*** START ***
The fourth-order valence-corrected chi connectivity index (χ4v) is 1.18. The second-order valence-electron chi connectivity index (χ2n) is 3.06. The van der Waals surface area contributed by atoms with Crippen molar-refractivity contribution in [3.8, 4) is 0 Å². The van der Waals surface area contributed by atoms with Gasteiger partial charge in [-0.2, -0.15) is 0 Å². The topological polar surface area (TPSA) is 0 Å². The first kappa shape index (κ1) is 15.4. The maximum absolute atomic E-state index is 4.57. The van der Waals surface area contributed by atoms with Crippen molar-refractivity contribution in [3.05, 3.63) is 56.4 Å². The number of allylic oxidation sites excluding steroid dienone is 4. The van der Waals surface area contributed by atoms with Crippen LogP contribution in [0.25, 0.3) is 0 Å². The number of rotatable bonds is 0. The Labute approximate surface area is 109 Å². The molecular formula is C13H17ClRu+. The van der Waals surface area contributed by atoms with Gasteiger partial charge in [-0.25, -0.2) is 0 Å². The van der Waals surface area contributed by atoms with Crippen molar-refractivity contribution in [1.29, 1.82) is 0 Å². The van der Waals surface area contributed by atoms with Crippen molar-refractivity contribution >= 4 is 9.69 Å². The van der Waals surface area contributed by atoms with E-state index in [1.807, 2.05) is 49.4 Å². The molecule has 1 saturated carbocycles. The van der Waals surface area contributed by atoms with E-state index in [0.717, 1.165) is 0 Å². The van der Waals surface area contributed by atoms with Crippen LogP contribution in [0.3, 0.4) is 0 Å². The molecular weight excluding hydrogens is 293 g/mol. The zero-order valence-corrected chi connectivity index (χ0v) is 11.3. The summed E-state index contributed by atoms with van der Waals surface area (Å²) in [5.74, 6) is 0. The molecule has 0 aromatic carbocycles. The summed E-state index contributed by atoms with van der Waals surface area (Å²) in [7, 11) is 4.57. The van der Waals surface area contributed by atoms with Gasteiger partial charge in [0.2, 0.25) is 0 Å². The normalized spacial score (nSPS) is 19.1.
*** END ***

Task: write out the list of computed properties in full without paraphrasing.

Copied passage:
The fourth-order valence-corrected chi connectivity index (χ4v) is 1.18. The second-order valence-electron chi connectivity index (χ2n) is 3.06. The van der Waals surface area contributed by atoms with Crippen molar-refractivity contribution in [3.8, 4) is 0 Å². The van der Waals surface area contributed by atoms with Gasteiger partial charge in [-0.2, -0.15) is 0 Å². The topological polar surface area (TPSA) is 0 Å². The first kappa shape index (κ1) is 15.4. The maximum absolute atomic E-state index is 4.57. The van der Waals surface area contributed by atoms with Crippen molar-refractivity contribution in [3.05, 3.63) is 56.4 Å². The number of allylic oxidation sites excluding steroid dienone is 4. The van der Waals surface area contributed by atoms with Crippen LogP contribution in [0.25, 0.3) is 0 Å². The number of rotatable bonds is 0. The Labute approximate surface area is 109 Å². The molecular formula is C13H17ClRu+. The van der Waals surface area contributed by atoms with Gasteiger partial charge in [-0.25, -0.2) is 0 Å². The van der Waals surface area contributed by atoms with Crippen molar-refractivity contribution in [1.29, 1.82) is 0 Å². The van der Waals surface area contributed by atoms with Crippen molar-refractivity contribution >= 4 is 9.69 Å². The van der Waals surface area contributed by atoms with E-state index in [1.807, 2.05) is 49.4 Å². The molecule has 1 saturated carbocycles. The van der Waals surface area contributed by atoms with E-state index in [0.717, 1.165) is 0 Å². The van der Waals surface area contributed by atoms with Crippen LogP contribution in [0.3, 0.4) is 0 Å². The molecular weight excluding hydrogens is 293 g/mol. The zero-order valence-corrected chi connectivity index (χ0v) is 11.3. The summed E-state index contributed by atoms with van der Waals surface area (Å²) in [5.74, 6) is 0. The molecule has 0 aromatic carbocycles. The summed E-state index contributed by atoms with van der Waals surface area (Å²) in [7, 11) is 4.57. The van der Waals surface area contributed by atoms with Gasteiger partial charge in [0.2, 0.25) is 0 Å². The normalized spacial score (nSPS) is 19.1.